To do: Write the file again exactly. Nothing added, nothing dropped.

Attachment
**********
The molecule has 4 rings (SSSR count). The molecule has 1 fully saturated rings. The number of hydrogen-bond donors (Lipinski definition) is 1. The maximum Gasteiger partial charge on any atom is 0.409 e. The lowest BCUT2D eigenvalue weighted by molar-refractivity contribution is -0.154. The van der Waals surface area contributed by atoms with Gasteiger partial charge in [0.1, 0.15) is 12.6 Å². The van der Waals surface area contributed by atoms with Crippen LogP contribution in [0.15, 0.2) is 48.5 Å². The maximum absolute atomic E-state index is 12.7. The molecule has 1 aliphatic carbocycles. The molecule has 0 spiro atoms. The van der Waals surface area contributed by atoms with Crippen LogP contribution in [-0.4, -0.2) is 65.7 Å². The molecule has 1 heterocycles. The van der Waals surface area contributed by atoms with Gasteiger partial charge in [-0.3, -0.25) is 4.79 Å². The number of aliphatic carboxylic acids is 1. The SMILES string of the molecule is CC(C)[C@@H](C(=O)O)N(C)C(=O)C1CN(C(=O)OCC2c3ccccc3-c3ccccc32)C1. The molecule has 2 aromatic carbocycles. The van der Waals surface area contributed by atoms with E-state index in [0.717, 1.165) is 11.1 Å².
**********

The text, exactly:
The molecule has 4 rings (SSSR count). The molecule has 1 fully saturated rings. The number of hydrogen-bond donors (Lipinski definition) is 1. The maximum Gasteiger partial charge on any atom is 0.409 e. The lowest BCUT2D eigenvalue weighted by molar-refractivity contribution is -0.154. The van der Waals surface area contributed by atoms with Gasteiger partial charge in [0.1, 0.15) is 12.6 Å². The van der Waals surface area contributed by atoms with Crippen LogP contribution in [0.15, 0.2) is 48.5 Å². The maximum absolute atomic E-state index is 12.7. The molecule has 1 aliphatic carbocycles. The molecule has 0 spiro atoms. The van der Waals surface area contributed by atoms with Crippen LogP contribution in [-0.4, -0.2) is 65.7 Å². The molecule has 1 heterocycles. The van der Waals surface area contributed by atoms with Gasteiger partial charge in [-0.3, -0.25) is 4.79 Å². The number of aliphatic carboxylic acids is 1. The SMILES string of the molecule is CC(C)[C@@H](C(=O)O)N(C)C(=O)C1CN(C(=O)OCC2c3ccccc3-c3ccccc32)C1. The molecule has 2 aromatic carbocycles. The van der Waals surface area contributed by atoms with E-state index in [0.717, 1.165) is 11.1 Å².